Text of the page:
Ahab ‎– The Call Of The Wretched Sea CD Maximize

Ahab ‎– The Call Of The Wretched Sea CD

Ahab ‎– The Call Of The Wretched Sea CD (Napalm) 2006

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18,90 €

Ahab ‎– The Call Of The Wretched Sea CD <p><span>With their ambitious debut album, 2006's The Call of the Wretched Sea, Germany's tellingly named Ahab embark on a treacherous voyage to reinterpret Herman Melville's immortal whaling adventure, Moby Dick, through the suitably equivalent sonic leviathan of funereal doom metal -- or, as they are eager to dub it themselves: "Nautik Funeral Doom." Of course one need only look back a couple of years to find Mastodon's more oblique treatise on the very same literary subject, via their own Leviathan album; but what Ahab lacks in outright originality, they handily make up for with The Call of the Wretched Sea's meticulously assembled husks of words and music (plus, in terms of pure heaviness, this leviathan makes Mastodon's sound as light as a sparrow!).</span><span id="NoteSnippet"> The titanic tandem of "Below the Sun" and "The Pacific" steers listeners away from port, and casts them directly down into the darkest ocean abyss with slothful, somber synthesizer melodies, cataclysmic downtuned guitar waves, and echoing percussive thunders. These provide a formidable frame for lyrics frequently adapted directly from Melville's writings and delivered in an impossibly deep, guttural vocal style that sounds as though it was performed by Moby Dick himself -- har-har! But it's surprisingly clean-droned baritones substituting these rumblings on "Old Thunder," which features an unusually uplifting, orchestrated central portion, bridged by an atmospheric interlude called "Of the Monstrous Pictures of Whales" to yet another colossal epic in "The Sermon," itself boasting a shimmering central passage of near-silent melodic ripples that temporarily interrupt the album's prevalent, monolithic guitar grinds. The Call of the Wretched Sea subsequently achieves a dual climax via "The Hunt" and "Ahab's Oath," both of which are marked by keening, rather infectious melodies, but which still leave the listener feeling as if crushed under the pressure untold fathoms. What's more, their words reveal that Ahab's musical retelling of Moby Dick is only just begun here, with a lot more story from the novel's original argument yet to be set to music on ensuing albums. If and when that comes to pass, Ahab will have their work cut out for them, because The Call of the Wretched Sea has set the funereal doom bar especially high -- or low, as it were.</span></p>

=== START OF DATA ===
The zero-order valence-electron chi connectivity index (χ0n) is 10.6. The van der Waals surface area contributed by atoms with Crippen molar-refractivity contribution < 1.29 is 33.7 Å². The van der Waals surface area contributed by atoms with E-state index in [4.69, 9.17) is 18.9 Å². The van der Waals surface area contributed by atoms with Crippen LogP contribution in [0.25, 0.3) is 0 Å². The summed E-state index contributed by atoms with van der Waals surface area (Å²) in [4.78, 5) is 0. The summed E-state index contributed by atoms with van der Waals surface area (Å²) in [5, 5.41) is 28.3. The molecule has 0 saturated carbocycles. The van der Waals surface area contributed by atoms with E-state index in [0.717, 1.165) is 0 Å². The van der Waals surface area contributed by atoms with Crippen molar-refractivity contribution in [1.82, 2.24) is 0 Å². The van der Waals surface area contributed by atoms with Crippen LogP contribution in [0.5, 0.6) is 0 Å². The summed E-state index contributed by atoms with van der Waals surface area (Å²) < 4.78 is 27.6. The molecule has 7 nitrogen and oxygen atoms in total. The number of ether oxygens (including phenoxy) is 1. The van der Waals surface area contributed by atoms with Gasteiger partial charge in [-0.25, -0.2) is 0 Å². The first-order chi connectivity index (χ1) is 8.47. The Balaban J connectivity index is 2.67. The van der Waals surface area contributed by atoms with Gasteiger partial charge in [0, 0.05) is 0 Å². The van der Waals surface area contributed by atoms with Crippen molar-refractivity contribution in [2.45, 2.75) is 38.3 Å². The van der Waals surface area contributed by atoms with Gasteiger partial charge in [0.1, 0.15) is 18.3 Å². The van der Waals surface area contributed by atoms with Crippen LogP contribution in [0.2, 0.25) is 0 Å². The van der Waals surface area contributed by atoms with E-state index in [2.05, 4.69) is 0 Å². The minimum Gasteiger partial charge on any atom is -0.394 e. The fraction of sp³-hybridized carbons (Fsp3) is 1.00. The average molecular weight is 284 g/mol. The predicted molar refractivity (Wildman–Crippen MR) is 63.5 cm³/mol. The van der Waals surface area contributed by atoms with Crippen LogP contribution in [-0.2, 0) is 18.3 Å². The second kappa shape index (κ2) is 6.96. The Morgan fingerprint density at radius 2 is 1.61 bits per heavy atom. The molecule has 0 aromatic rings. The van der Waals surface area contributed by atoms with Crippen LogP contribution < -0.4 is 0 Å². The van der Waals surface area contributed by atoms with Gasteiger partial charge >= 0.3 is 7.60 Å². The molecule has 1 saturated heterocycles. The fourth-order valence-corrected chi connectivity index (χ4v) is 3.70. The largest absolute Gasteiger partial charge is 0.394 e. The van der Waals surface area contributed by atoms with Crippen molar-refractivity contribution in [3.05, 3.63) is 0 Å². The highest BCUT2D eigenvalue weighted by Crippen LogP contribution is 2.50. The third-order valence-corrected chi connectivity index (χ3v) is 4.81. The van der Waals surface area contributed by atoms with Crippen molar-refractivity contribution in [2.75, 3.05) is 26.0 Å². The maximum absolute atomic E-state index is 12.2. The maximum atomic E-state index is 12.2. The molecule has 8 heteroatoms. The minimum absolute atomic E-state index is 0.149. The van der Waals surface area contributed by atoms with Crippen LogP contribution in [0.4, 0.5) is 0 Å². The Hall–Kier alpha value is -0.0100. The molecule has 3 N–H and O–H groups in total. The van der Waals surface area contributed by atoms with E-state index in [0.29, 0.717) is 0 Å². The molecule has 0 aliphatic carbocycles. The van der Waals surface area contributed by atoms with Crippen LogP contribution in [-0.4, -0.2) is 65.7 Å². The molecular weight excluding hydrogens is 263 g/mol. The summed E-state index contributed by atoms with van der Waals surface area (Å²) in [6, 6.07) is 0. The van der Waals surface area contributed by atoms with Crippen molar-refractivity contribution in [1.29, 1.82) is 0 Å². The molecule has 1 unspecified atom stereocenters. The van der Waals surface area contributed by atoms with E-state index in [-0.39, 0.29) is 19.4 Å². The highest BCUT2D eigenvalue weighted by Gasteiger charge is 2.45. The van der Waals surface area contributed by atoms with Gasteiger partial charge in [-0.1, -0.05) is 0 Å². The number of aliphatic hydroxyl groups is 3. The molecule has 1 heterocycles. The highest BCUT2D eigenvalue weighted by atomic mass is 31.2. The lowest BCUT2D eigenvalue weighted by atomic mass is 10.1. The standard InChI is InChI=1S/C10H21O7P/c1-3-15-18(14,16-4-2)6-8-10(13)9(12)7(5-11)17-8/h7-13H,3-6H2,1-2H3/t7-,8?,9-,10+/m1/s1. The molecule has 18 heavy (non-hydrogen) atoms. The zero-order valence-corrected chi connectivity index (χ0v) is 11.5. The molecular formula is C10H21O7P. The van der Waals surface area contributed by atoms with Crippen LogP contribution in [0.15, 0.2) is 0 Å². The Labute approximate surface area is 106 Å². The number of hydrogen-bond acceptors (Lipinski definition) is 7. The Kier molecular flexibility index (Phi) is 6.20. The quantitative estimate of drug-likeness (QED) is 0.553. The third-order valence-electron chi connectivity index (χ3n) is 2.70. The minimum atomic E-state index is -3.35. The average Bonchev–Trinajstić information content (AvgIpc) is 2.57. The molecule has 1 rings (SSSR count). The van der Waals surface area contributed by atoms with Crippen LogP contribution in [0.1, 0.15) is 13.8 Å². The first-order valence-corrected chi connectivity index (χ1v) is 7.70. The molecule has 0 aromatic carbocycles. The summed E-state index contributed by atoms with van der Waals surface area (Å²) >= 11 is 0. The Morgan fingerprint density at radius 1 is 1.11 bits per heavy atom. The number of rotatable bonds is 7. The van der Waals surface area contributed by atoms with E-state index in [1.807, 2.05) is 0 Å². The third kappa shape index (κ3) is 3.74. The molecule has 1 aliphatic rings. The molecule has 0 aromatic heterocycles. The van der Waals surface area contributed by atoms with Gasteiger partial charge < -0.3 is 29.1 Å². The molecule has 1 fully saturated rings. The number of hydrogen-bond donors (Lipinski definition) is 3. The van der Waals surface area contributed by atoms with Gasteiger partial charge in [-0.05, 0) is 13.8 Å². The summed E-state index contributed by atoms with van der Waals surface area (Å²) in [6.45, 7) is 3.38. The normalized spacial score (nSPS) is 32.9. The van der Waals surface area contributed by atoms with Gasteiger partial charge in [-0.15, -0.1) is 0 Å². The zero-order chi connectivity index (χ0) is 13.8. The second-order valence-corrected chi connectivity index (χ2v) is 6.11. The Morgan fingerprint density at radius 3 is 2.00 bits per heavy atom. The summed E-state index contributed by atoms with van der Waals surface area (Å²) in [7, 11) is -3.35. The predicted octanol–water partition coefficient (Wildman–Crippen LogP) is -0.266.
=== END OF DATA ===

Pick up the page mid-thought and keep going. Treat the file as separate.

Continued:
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With their ambitious debut album, 2006's The Call of the Wretched Sea, Germany's tellingly named Ahab embark on a treacherous voyage to reinterpret Herman Melville's immortal whaling adventure, Moby Dick, through the suitably equivalent sonic leviathan of funereal doom metal -- or, as they are eager to dub it themselves: "Nautik Funeral Doom." Of course one need only look back a couple of years to find Mastodon's more oblique treatise on the very same literary subject, via their own Leviathan album; but what Ahab lacks in outright originality, they handily make up for with The Call of the Wretched Sea's meticulously assembled husks of words and music (plus, in terms of pure heaviness, this leviathan makes Mastodon's sound as light as a sparrow!). The titanic tandem of "Below the Sun" and "The Pacific" steers listeners away from port, and casts them directly down into the darkest ocean abyss with slothful, somber synthesizer melodies, cataclysmic downtuned guitar waves, and echoing percussive thunders. These provide a formidable frame for lyrics frequently adapted directly from Melville's writings and delivered in an impossibly deep, guttural vocal style that sounds as though it was performed by Moby Dick himself -- har-har! But it's surprisingly clean-droned baritones substituting these rumblings on "Old Thunder," which features an unusually uplifting, orchestrated central portion, bridged by an atmospheric interlude called "Of the Monstrous Pictures of Whales" to yet another colossal epic in "The Sermon," itself boasting a shimmering central passage of near-silent melodic ripples that temporarily interrupt the album's prevalent, monolithic guitar grinds. The Call of the Wretched Sea subsequently achieves a dual climax via "The Hunt" and "Ahab's Oath," both of which are marked by keening, rather infectious melodies, but which still leave the listener feeling as if crushed under the pressure untold fathoms. What's more, their words reveal that Ahab's musical retelling of Moby Dick is only just begun here, with a lot more story from the novel's original argument yet to be set to music on ensuing albums. If and when that comes to pass, Ahab will have their work cut out for them, because The Call of the Wretched Sea has set the funereal doom bar especially high -- or low, as it were.

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Ahab ‎– The Call Of The Wretched Sea CD

Ahab ‎– The Call Of The Wretched Sea CD

Ahab ‎– The Call Of The Wretched Sea CD (Napalm) 2006

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